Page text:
MRI Detects Nearly All Contralateral Breast Cancers
A new study has demonstrated a significant benefit of adding a magnetic resonance imaging (MRI) study to the standard diagnostic workup following a new diagnosis of breast cancer in one breast.
By using MRI to examine the opposite breast in a population of 969 women with newly diagnosed breast cancer, researchers from the NCI-funded American College of Radiology Imaging Network (ACRIN) discovered 3.1 percent of the patients had cancers in the contralateral breast that were missed by standard practice mammography and clinical breast exam. A negative result on the MRI exam of the contralateral breast nearly eliminated the likelihood (0.3 percent) of cancer being found in that breast over the next year, they reported in the March 29 New England Journal of Medicine.
MRI demonstrated a 91-percent sensitivity (percentage of true cancers detected) and 88-percent specificity (percentage of true negatives), and MRI efficacy was not affected by patients' cancer type, age, or breast density.
"We can now identify the vast majority of contralateral cancers at the time of a woman's initial breast cancer diagnosis," said the study's principal investigator, Dr. Constance Lehman, professor of radiology and director of breast imaging at the University of Washington and Seattle Cancer Care Alliance.
Finding cancer in the opposite breast at this juncture will help avoid the cost, morbidity, and stress of multiple or delayed treatments, Dr. Lehman said. And a negative result on the opposite breast with mammography, clinical exam, and MRI also may allow women to forego prophylactic bilateral mastectomies, "a potential outcome that we would be delighted to see," she added.
The NCI-funded trial is the first of this size on the topic, with more than 1,000 patients enrolled, including those being treated at academic medical centers, community hospitals, and private practices. Adding a contemporaneous MRI to the diagnostic workup effectively doubled the number of contralateral cancers typically found. In 121 cases, MRI findings led to biopsies, 30 of which resulted in cancer diagnoses. Of these, 60 percent were invasive cancers, while the remainder were ductal carcinoma in situ (DCIS), abnormal cell clusters in the lining of the breast duct that have not invaded other tissue but that can progress to full-blown invasive tumors.
Three additional tumors - all DCIS less than 5 mm in size - were diagnosed upon analyses of mastectomy tissue samples.
That one of every four cases referred for biopsy based on the MRI turned out to be cancerous is an important finding, according to Dr. Carl Jaffe, chief of the NCI Cancer Imaging Program's Diagnostic Imaging Branch. With conventional mammography, that ratio is generally closer to one in six.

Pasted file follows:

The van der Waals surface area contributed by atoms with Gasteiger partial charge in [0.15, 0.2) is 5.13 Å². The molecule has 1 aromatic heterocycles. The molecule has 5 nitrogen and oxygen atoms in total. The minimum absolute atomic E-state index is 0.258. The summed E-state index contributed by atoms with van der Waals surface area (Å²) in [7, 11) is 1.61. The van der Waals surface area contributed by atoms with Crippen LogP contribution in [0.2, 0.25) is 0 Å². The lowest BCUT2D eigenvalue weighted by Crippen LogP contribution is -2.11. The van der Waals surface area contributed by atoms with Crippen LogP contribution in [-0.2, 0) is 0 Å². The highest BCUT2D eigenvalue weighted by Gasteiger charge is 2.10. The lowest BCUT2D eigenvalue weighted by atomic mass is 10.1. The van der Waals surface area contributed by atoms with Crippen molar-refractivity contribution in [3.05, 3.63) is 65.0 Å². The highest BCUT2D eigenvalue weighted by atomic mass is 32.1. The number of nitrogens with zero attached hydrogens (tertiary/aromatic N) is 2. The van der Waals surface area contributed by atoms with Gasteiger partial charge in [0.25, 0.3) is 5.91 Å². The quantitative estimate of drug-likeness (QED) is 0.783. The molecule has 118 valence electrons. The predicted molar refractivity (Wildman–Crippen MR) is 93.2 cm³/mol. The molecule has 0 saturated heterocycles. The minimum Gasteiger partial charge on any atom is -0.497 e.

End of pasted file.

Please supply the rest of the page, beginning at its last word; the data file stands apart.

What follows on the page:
"So, relative to mammography, MRI was far more specific," Dr. Jaffe said. "These contralateral breasts would have been considered negative based on mammography and a clinical exam. This is important because treatment planning for these women would have been based on incomplete information on the full extent of the disease. That's why these results are so striking."
Dr. Christy A. Russell, co-director of the University of Southern California/Norris Comprehensive Cancer Center's Lee Breast Center, suggested that this study and others should be considered in the development of consensus guidelines related to the diagnostic evaluation of a woman with newly diagnosed breast cancer.
Because the use and practice of breast MRI is still evolving in the United States and is not available in all clinical settings, Drs. Jaffe and Russell indicated that some obstacles still remain to its wider adoption.
Although its use for breast screening has increased - e.g., as a follow-up to an abnormal mammogram - insurers generally do not cover MRI for screening the opposite breast. That could change, however, based on these study results.
And, as Dr. Jaffe pointed out, MRI machines specifically set up to do breast screenings - those that have a breast "coil" and in settings with the ability to perform biopsy - need to become more widely available.
To ensure the highest quality scan, Dr. Russell advised that women undergoing a diagnostic MRI go to a center that has an MRI machine appropriately equipped for breast imaging. She also advised having the screening procedure done at a facility with biopsy capability and experience.
If a suspicious lesion is found on the MRI, but the center is not equipped to do a biopsy, she explained, then the woman will have to be referred to another center and repeat the entire imaging procedure to guide the biopsy.
By Carmen Phillips
NCI Cancer Imaging Program
NCI Research on Cancers in Women: Breast Cancer
NCI Cancer Topics: Breast Cancer